I define cultural nationalism as the mass re-assertion, in cultural rather than political forms, of a sense of national identity which is felt to be under threat. There isn't a leader or an ideology or a written mission statement, and if organizations exist at all, they're generally innocuous and more an effect that a cause. It starts among ordinary people and largely stays there. It can appeal to people who are uncomfortable with the often more aggressive and ideological character of political nationalism. It can, however, eventually lead to a later rise of political nationalism, as we'll see.
An example of a country where cultural nationalism has become important is the United Kingdom. People in the land of my ancestors have felt their sense of identity to be under attack for several decades due to three factors which are unprecedented in modern British history. One is large-scale immigration, especially Muslim immigration, which has introduced a radically-different culture into the country; Muslims are only 4.4% of the total population, but their presence has been highly visible and assertive. The second factor is the European Union, Europe's increasingly intrusive and unaccountable supra-national quasi-government. The third, perhaps most important in this context, is a sporadic tendency by the authorities to discourage symbols and practices which are felt to be potentially "offensive" to Muslims.
An example of the latter involves the English flag, not to be confused with the familiar British flag (The UK is made up of England, Scotland, Wales, and Northern Ireland, but England has 85% of the population). The English flag is traditionally displayed on St. George's Day, England's national holiday, but because it resembles the flag used by the Crusaders, it was discouraged as potentially offensive (example here). In the last few years, though, the flag and other traditional St. George's Day practices have been resurgent. There isn't an obvious political component to all the dressing up and slaying of plastic-and-cloth dragons. It's just people re-asserting who they are and, perhaps, sticking it to the finger-wagging busybodies.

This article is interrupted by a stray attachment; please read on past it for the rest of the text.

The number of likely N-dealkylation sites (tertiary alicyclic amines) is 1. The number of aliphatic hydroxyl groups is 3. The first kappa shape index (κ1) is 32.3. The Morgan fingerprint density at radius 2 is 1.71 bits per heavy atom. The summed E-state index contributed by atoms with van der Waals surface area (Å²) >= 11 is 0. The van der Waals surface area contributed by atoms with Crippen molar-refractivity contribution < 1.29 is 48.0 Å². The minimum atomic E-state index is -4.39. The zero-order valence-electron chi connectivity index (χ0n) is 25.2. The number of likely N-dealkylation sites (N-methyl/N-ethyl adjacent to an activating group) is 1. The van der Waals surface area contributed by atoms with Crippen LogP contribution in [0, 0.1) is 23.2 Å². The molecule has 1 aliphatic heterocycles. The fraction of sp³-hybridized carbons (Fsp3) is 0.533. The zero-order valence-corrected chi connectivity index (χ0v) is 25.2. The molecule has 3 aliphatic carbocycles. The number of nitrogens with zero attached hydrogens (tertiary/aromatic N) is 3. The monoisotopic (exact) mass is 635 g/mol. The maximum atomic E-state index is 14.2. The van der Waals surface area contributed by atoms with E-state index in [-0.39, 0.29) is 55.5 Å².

Again, there is nothing political here, but the appeal to reclaim identity is fervent and explicit. Show of Hands is enormously popular, having for example sold out the Royal Albert Hall (a huge venue) several times.
One striking thing about the re-assertion of cultural identity in Britain is that religion has been decisively rejected as a component of it, even though there is an official state religion. Rosa Rubicondior, a British blogger, discussed this last week, and I particularly note this chart based on a recurring survey of what British people themselves consider the most important components of their identity:
here.) Cultural nationalism in Europe is routinely smeared as racist (and racists certainly do exist there, as everywhere); there was no question about race in the survey, but note that having British ancestry also ranks much lower in importance than most of the other factors.
Cultural nationalism can presage a later rise of political nationalism; questions like intrusive international organizations, and the clash between religious "sensibilities" and free expression, have a political dimension. Establishment pundits were startled by the electoral victories of the explicitly nationalistic UK Independence Party, and similar parties in other European countries, last month. They shouldn't have been. But they need to start paying more attention to those fake-dragon slayers and sold-out folk-rock shows, and less attention to officious tie-wearing people pronouncing upon what is and isn't correct thought -- and that kind of thing doesn't come naturally to most pundits.
Cultural nationalism is asserting itself in many places, though it can sometimes be hard to recognize -- by its very nature, it takes somewhat different forms in each country. But for better or worse, it's a manifestation of something very important, and in many cases it tells us more about what the future has in store than the words of politicians, always deemed more newsworthy, ever can.